The long-range future of Playhouse in the Park appears to be driving a wedge between the Downtown business community and the residents and business owners of Mount Adams, an urban neighborhood that’s managed to remain trendy and desirable in a city that’s lost 30 percent of its population — some 150,000 people — in the nearly 50-year existence of the Playhouse.

A move also could alienate a sizeable percentage of some 18,000 people who are annual Playhouse subscribers.

Concerns and questions abound among patrons and Mount Adams supporters — including those attending recent town meetings at the theater.

Pat Sheppard, member of the Mount Adams Business Guild, owner of Mt. Adams Bar & Grill, co-owner (with her husband, Eddie) of The Blind Lemon, the area’s iconic cafe and music venue: “I was talking to people after the meeting and they said they have been in enough business meetings to know that this was just to let everyone spout off.”

The Sheppards opened The Blind Lemon 40 years ago. She estimates that about 25 percent of her business at the Mt. Adams Bar & Grill is linked directly to the Playhouse. The business guild and the Mount Adams Civic Association are opposed to the move, she notes, but the Playhouse leadership seems unswayed. “They want to go where the big money wants them.”

Jerry Tokarsky, president of the Mount Adams Civic Association: “It would be an absolute loss to the community.” Tokarsky says he sees Mount Adams as part of Downtown. “Mount Adams has been seen as a theater district. Certainly as an entertainment district,” he comments. Some people dine Downtown before going to a Playhouse performance, or dine in Mount Adams before going to a Downtown event. He’s bewildered about the Macy’s proposal. “I don’t understand a performing arts center on top of a department store.”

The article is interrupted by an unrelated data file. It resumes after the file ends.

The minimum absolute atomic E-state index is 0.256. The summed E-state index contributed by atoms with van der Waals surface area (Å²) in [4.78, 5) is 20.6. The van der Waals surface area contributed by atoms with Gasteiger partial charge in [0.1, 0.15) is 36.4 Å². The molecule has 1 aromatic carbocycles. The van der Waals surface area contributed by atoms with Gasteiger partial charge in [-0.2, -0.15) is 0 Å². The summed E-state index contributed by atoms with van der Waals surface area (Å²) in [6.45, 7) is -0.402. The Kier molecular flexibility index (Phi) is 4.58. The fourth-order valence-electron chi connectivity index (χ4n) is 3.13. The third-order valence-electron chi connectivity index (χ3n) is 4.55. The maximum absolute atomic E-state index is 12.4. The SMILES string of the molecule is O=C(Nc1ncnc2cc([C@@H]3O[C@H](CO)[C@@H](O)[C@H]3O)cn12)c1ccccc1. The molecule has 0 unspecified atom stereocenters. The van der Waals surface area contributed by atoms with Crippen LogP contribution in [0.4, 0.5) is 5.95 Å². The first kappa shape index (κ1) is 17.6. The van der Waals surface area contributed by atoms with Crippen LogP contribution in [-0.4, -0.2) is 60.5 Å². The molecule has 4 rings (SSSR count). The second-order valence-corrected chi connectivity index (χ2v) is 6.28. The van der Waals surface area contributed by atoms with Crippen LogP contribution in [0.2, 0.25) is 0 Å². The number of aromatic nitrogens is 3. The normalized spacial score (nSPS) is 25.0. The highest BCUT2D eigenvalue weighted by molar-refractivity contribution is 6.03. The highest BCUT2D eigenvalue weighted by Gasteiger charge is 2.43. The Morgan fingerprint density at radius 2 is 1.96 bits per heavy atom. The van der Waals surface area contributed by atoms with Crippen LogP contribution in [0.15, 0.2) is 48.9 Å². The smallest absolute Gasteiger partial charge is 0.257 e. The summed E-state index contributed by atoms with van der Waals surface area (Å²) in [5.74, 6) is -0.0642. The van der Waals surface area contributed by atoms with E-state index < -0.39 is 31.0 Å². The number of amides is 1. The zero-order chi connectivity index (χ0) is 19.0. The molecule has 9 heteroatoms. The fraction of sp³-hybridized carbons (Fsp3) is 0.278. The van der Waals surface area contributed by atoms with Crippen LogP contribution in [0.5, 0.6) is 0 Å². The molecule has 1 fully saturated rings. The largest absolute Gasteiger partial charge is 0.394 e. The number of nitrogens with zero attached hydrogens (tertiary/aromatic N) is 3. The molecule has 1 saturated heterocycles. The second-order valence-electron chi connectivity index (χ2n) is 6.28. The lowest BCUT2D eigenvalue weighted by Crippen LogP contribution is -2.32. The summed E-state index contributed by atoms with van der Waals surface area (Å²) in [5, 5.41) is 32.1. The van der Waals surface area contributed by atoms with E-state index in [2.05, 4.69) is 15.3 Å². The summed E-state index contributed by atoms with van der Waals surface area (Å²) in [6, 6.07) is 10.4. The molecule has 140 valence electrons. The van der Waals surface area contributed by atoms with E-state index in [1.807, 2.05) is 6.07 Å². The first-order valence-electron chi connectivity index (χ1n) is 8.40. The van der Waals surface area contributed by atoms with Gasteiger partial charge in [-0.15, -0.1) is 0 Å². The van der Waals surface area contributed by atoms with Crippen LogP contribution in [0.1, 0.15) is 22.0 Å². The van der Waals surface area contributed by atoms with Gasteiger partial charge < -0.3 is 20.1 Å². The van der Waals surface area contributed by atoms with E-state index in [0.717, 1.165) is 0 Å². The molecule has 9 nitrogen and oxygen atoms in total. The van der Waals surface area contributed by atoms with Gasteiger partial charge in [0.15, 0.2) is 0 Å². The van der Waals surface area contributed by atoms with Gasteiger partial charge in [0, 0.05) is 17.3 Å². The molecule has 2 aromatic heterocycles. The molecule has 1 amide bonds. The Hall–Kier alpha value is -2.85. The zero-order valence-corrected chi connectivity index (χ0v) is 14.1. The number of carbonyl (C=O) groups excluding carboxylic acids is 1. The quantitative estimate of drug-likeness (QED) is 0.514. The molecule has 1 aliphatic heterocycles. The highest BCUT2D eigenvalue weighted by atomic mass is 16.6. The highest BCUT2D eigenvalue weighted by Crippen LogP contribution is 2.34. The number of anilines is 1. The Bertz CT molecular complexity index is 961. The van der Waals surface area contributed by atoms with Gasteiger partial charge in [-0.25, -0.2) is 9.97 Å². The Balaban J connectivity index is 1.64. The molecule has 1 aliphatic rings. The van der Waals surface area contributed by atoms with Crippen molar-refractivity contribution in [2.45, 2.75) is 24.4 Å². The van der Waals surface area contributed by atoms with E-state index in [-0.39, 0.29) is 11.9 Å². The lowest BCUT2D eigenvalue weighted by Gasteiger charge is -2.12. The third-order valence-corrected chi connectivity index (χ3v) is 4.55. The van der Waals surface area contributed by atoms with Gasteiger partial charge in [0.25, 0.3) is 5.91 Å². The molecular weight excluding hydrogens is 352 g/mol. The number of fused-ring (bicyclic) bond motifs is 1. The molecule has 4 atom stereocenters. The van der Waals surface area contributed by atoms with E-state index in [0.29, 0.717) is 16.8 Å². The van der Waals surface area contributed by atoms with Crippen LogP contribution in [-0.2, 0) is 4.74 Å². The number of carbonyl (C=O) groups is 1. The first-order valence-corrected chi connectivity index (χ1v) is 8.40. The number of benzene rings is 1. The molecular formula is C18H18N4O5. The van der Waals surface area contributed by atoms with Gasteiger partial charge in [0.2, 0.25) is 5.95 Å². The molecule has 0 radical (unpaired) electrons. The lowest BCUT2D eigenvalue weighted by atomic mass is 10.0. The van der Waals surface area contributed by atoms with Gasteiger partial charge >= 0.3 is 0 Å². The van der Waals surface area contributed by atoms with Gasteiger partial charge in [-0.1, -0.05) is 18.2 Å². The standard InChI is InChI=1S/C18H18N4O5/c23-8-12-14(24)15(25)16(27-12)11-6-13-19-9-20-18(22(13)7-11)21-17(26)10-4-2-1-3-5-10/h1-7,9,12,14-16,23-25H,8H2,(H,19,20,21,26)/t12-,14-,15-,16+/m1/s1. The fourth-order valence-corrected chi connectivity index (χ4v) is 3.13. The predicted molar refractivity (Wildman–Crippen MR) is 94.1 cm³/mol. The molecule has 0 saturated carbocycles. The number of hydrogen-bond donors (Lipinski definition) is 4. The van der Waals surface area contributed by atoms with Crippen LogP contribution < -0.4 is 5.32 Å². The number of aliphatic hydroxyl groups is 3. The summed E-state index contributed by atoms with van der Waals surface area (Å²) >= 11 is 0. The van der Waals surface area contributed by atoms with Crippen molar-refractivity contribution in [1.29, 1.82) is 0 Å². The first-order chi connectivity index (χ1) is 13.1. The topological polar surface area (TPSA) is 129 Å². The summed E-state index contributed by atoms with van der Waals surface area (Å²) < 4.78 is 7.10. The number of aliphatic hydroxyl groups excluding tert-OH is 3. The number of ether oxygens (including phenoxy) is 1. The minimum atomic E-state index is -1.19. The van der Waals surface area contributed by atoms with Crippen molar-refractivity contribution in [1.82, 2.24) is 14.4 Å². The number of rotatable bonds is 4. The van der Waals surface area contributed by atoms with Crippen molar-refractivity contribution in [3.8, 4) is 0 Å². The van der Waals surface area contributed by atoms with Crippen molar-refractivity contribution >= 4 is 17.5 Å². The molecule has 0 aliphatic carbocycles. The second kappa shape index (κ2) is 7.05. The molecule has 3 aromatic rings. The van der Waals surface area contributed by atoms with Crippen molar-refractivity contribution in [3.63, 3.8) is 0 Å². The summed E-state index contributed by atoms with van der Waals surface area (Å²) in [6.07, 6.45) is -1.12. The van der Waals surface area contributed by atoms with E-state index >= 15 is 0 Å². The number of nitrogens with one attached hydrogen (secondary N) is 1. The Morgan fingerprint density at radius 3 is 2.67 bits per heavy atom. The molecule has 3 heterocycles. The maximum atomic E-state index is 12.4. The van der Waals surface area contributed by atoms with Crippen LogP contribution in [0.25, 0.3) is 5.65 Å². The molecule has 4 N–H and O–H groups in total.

Seth Hall, Walnut Hills: A Playhouse regular since he started buying student discount tickets in 1994, Hall loves the romance of the location. “There’s more of a love for the theater and more intimacy up here ... Downtown is more Times Square. My fear is that in order to make Downtown successful, you kill a great neighborhood.”

Martha Selzer, Sharonville, who’s been attending Playhouse performances since it opened: “I like the charm up here.I like the fact that we have some tradition and that we’re staying at a place that’s unique.”

Wendy Stober, an off-and-on Playhouse subscriber for nearly 30 years, has little faith that developers of a Downtown location will get it right. “Look at our history in Cincinnati. We have systematically dismantled our own heritage.”

She recalls the evening she and two friends left the Playhouse after one of the town hall meetings. “It was a gorgeous night. We were looking at the moon through the treetops. I looked at a friend of mine and said, ‘You can do this. Or you can step out of the theater into a lobby and on to an elevator, and be on a street in Downtown Cincinnati facing a parking lot.’ There’s no comparison.”